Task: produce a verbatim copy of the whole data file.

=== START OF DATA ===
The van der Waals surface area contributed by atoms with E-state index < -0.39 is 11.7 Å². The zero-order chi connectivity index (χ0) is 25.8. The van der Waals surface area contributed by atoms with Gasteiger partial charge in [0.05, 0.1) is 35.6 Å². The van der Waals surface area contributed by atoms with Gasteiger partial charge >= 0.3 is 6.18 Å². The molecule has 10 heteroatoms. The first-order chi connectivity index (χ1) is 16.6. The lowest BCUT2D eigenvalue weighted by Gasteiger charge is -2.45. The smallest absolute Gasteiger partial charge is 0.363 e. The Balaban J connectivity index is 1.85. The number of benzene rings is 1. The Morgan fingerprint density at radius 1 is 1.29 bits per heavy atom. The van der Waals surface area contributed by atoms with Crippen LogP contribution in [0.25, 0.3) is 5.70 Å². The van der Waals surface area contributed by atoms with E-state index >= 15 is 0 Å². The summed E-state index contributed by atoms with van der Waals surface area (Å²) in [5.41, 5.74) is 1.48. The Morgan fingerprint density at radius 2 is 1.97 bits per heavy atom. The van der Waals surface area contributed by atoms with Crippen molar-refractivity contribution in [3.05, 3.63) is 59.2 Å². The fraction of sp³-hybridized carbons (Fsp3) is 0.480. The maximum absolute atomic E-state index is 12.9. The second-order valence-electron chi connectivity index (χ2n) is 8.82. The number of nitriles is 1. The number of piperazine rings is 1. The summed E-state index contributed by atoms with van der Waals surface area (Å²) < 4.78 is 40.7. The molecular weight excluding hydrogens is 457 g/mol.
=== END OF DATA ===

The van der Waals surface area contributed by atoms with E-state index < -0.39 is 11.7 Å². The zero-order chi connectivity index (χ0) is 25.8. The van der Waals surface area contributed by atoms with Gasteiger partial charge in [0.05, 0.1) is 35.6 Å². The van der Waals surface area contributed by atoms with Gasteiger partial charge >= 0.3 is 6.18 Å². The molecule has 10 heteroatoms. The first-order chi connectivity index (χ1) is 16.6. The lowest BCUT2D eigenvalue weighted by Gasteiger charge is -2.45. The smallest absolute Gasteiger partial charge is 0.363 e. The Balaban J connectivity index is 1.85. The number of benzene rings is 1. The Morgan fingerprint density at radius 1 is 1.29 bits per heavy atom. The van der Waals surface area contributed by atoms with Crippen LogP contribution in [0.25, 0.3) is 5.70 Å². The van der Waals surface area contributed by atoms with E-state index >= 15 is 0 Å². The summed E-state index contributed by atoms with van der Waals surface area (Å²) in [5.41, 5.74) is 1.48. The Morgan fingerprint density at radius 2 is 1.97 bits per heavy atom. The van der Waals surface area contributed by atoms with Crippen molar-refractivity contribution in [3.05, 3.63) is 59.2 Å². The fraction of sp³-hybridized carbons (Fsp3) is 0.480. The maximum absolute atomic E-state index is 12.9. The second-order valence-electron chi connectivity index (χ2n) is 8.82. The number of nitriles is 1. The number of piperazine rings is 1. The summed E-state index contributed by atoms with van der Waals surface area (Å²) < 4.78 is 40.7. The molecular weight excluding hydrogens is 457 g/mol.